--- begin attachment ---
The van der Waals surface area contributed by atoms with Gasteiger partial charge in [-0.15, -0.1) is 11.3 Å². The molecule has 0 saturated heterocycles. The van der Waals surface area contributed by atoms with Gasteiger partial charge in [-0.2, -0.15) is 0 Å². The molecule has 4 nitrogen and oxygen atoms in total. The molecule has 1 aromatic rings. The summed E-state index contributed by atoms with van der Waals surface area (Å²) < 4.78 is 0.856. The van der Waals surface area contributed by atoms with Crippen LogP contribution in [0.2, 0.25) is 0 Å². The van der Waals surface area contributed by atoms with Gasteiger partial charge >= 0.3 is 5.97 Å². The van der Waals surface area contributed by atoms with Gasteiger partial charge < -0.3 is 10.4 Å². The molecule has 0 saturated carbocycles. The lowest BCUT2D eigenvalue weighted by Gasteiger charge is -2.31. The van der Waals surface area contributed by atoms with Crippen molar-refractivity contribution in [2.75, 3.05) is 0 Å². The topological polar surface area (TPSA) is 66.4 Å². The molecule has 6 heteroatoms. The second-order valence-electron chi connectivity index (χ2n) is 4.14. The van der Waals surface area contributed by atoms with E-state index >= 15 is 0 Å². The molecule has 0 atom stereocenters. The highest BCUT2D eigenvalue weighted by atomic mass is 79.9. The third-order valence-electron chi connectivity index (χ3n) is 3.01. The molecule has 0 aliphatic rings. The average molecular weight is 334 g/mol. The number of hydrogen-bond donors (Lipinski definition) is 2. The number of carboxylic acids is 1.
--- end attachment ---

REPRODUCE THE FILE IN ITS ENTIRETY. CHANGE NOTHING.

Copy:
The van der Waals surface area contributed by atoms with Gasteiger partial charge in [-0.15, -0.1) is 11.3 Å². The molecule has 0 saturated heterocycles. The van der Waals surface area contributed by atoms with Gasteiger partial charge in [-0.2, -0.15) is 0 Å². The molecule has 4 nitrogen and oxygen atoms in total. The molecule has 1 aromatic rings. The summed E-state index contributed by atoms with van der Waals surface area (Å²) < 4.78 is 0.856. The van der Waals surface area contributed by atoms with Crippen LogP contribution in [0.2, 0.25) is 0 Å². The van der Waals surface area contributed by atoms with Gasteiger partial charge >= 0.3 is 5.97 Å². The van der Waals surface area contributed by atoms with Gasteiger partial charge < -0.3 is 10.4 Å². The molecule has 0 saturated carbocycles. The lowest BCUT2D eigenvalue weighted by Gasteiger charge is -2.31. The van der Waals surface area contributed by atoms with Crippen molar-refractivity contribution in [2.75, 3.05) is 0 Å². The topological polar surface area (TPSA) is 66.4 Å². The molecule has 6 heteroatoms. The second-order valence-electron chi connectivity index (χ2n) is 4.14. The van der Waals surface area contributed by atoms with E-state index >= 15 is 0 Å². The molecule has 0 atom stereocenters. The highest BCUT2D eigenvalue weighted by atomic mass is 79.9. The third-order valence-electron chi connectivity index (χ3n) is 3.01. The molecule has 0 aliphatic rings. The average molecular weight is 334 g/mol. The number of hydrogen-bond donors (Lipinski definition) is 2. The number of carboxylic acids is 1.